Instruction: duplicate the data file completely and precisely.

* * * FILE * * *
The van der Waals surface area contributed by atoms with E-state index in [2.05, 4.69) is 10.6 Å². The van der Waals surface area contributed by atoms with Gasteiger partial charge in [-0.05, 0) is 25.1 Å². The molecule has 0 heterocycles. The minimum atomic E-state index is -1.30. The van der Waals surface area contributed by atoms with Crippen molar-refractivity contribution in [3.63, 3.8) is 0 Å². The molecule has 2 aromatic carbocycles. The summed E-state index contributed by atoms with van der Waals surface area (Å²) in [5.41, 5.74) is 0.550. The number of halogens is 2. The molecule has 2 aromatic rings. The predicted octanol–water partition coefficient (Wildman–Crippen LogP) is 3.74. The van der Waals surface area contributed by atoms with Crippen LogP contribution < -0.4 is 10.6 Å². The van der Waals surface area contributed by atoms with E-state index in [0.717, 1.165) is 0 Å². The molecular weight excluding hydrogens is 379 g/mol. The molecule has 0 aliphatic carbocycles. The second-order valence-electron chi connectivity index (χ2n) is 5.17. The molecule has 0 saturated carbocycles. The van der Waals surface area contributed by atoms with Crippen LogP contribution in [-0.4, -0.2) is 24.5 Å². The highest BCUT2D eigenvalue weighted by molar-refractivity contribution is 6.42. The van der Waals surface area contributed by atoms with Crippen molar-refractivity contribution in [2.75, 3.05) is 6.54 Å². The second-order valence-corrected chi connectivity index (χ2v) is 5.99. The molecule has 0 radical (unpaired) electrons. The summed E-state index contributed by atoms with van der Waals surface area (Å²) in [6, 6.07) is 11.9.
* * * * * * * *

The van der Waals surface area contributed by atoms with E-state index in [2.05, 4.69) is 10.6 Å². The van der Waals surface area contributed by atoms with Gasteiger partial charge in [-0.05, 0) is 25.1 Å². The molecule has 0 heterocycles. The minimum atomic E-state index is -1.30. The van der Waals surface area contributed by atoms with Crippen molar-refractivity contribution in [3.63, 3.8) is 0 Å². The molecule has 2 aromatic carbocycles. The summed E-state index contributed by atoms with van der Waals surface area (Å²) in [5.41, 5.74) is 0.550. The number of halogens is 2. The molecule has 2 aromatic rings. The predicted octanol–water partition coefficient (Wildman–Crippen LogP) is 3.74. The van der Waals surface area contributed by atoms with Crippen LogP contribution < -0.4 is 10.6 Å². The van der Waals surface area contributed by atoms with E-state index in [0.717, 1.165) is 0 Å². The molecular weight excluding hydrogens is 379 g/mol. The molecule has 0 aliphatic carbocycles. The second-order valence-electron chi connectivity index (χ2n) is 5.17. The molecule has 0 saturated carbocycles. The van der Waals surface area contributed by atoms with Crippen LogP contribution in [-0.4, -0.2) is 24.5 Å². The highest BCUT2D eigenvalue weighted by molar-refractivity contribution is 6.42. The van der Waals surface area contributed by atoms with Crippen molar-refractivity contribution in [2.75, 3.05) is 6.54 Å². The second-order valence-corrected chi connectivity index (χ2v) is 5.99. The molecule has 0 radical (unpaired) electrons. The summed E-state index contributed by atoms with van der Waals surface area (Å²) in [6, 6.07) is 11.9.